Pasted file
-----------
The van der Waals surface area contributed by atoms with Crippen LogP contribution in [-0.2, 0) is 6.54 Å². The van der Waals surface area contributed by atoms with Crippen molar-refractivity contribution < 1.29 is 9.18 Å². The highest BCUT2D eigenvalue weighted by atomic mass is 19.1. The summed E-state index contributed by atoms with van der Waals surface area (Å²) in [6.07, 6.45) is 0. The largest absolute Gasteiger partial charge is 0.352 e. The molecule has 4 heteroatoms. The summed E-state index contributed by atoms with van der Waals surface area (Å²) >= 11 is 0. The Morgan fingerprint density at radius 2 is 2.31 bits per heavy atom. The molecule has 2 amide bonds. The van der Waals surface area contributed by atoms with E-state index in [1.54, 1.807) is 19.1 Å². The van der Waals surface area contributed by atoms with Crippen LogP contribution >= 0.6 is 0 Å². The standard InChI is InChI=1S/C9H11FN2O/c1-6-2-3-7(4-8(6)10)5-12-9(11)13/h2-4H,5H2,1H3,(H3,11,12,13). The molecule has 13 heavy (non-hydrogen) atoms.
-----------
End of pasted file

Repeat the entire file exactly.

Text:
The van der Waals surface area contributed by atoms with Crippen LogP contribution in [-0.2, 0) is 6.54 Å². The van der Waals surface area contributed by atoms with Crippen molar-refractivity contribution < 1.29 is 9.18 Å². The highest BCUT2D eigenvalue weighted by atomic mass is 19.1. The summed E-state index contributed by atoms with van der Waals surface area (Å²) in [6.07, 6.45) is 0. The largest absolute Gasteiger partial charge is 0.352 e. The molecule has 4 heteroatoms. The summed E-state index contributed by atoms with van der Waals surface area (Å²) >= 11 is 0. The Morgan fingerprint density at radius 2 is 2.31 bits per heavy atom. The molecule has 2 amide bonds. The van der Waals surface area contributed by atoms with E-state index in [1.54, 1.807) is 19.1 Å². The van der Waals surface area contributed by atoms with Crippen LogP contribution >= 0.6 is 0 Å². The standard InChI is InChI=1S/C9H11FN2O/c1-6-2-3-7(4-8(6)10)5-12-9(11)13/h2-4H,5H2,1H3,(H3,11,12,13). The molecule has 13 heavy (non-hydrogen) atoms.